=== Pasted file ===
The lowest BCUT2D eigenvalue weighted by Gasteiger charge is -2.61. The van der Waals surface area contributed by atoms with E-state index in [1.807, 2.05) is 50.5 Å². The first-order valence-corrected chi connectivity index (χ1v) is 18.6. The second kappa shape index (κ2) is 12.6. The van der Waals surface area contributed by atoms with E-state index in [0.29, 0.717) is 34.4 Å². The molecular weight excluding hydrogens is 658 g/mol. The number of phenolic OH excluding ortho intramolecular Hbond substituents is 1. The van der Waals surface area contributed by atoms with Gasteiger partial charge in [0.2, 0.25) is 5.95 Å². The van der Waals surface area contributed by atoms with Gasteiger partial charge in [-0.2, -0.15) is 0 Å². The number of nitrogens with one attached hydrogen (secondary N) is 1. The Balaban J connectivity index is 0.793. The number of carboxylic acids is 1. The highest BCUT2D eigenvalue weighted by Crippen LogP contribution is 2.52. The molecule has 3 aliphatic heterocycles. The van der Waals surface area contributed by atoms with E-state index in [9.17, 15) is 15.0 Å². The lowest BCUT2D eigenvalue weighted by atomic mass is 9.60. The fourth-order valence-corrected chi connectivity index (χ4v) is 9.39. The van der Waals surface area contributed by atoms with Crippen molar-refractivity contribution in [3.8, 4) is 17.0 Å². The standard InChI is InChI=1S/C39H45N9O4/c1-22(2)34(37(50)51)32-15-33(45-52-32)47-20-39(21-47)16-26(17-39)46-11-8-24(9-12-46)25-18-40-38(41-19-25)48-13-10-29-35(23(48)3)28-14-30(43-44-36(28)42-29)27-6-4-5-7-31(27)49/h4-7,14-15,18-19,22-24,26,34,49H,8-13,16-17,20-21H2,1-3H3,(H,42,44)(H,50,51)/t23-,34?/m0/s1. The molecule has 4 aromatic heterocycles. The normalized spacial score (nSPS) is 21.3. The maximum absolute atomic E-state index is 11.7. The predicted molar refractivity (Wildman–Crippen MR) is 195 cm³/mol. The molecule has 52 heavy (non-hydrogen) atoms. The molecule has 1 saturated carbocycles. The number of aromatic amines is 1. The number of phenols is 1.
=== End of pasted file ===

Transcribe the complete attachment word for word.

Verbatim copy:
The lowest BCUT2D eigenvalue weighted by Gasteiger charge is -2.61. The van der Waals surface area contributed by atoms with E-state index in [1.807, 2.05) is 50.5 Å². The first-order valence-corrected chi connectivity index (χ1v) is 18.6. The second kappa shape index (κ2) is 12.6. The van der Waals surface area contributed by atoms with E-state index in [0.29, 0.717) is 34.4 Å². The molecular weight excluding hydrogens is 658 g/mol. The number of phenolic OH excluding ortho intramolecular Hbond substituents is 1. The van der Waals surface area contributed by atoms with Gasteiger partial charge in [0.2, 0.25) is 5.95 Å². The van der Waals surface area contributed by atoms with Gasteiger partial charge in [-0.2, -0.15) is 0 Å². The number of nitrogens with one attached hydrogen (secondary N) is 1. The Balaban J connectivity index is 0.793. The number of carboxylic acids is 1. The highest BCUT2D eigenvalue weighted by Crippen LogP contribution is 2.52. The molecule has 3 aliphatic heterocycles. The van der Waals surface area contributed by atoms with E-state index in [9.17, 15) is 15.0 Å². The lowest BCUT2D eigenvalue weighted by atomic mass is 9.60. The fourth-order valence-corrected chi connectivity index (χ4v) is 9.39. The van der Waals surface area contributed by atoms with Crippen molar-refractivity contribution in [3.8, 4) is 17.0 Å². The standard InChI is InChI=1S/C39H45N9O4/c1-22(2)34(37(50)51)32-15-33(45-52-32)47-20-39(21-47)16-26(17-39)46-11-8-24(9-12-46)25-18-40-38(41-19-25)48-13-10-29-35(23(48)3)28-14-30(43-44-36(28)42-29)27-6-4-5-7-31(27)49/h4-7,14-15,18-19,22-24,26,34,49H,8-13,16-17,20-21H2,1-3H3,(H,42,44)(H,50,51)/t23-,34?/m0/s1. The molecule has 4 aromatic heterocycles. The normalized spacial score (nSPS) is 21.3. The maximum absolute atomic E-state index is 11.7. The predicted molar refractivity (Wildman–Crippen MR) is 195 cm³/mol. The molecule has 52 heavy (non-hydrogen) atoms. The molecule has 1 saturated carbocycles. The number of aromatic amines is 1. The number of phenols is 1.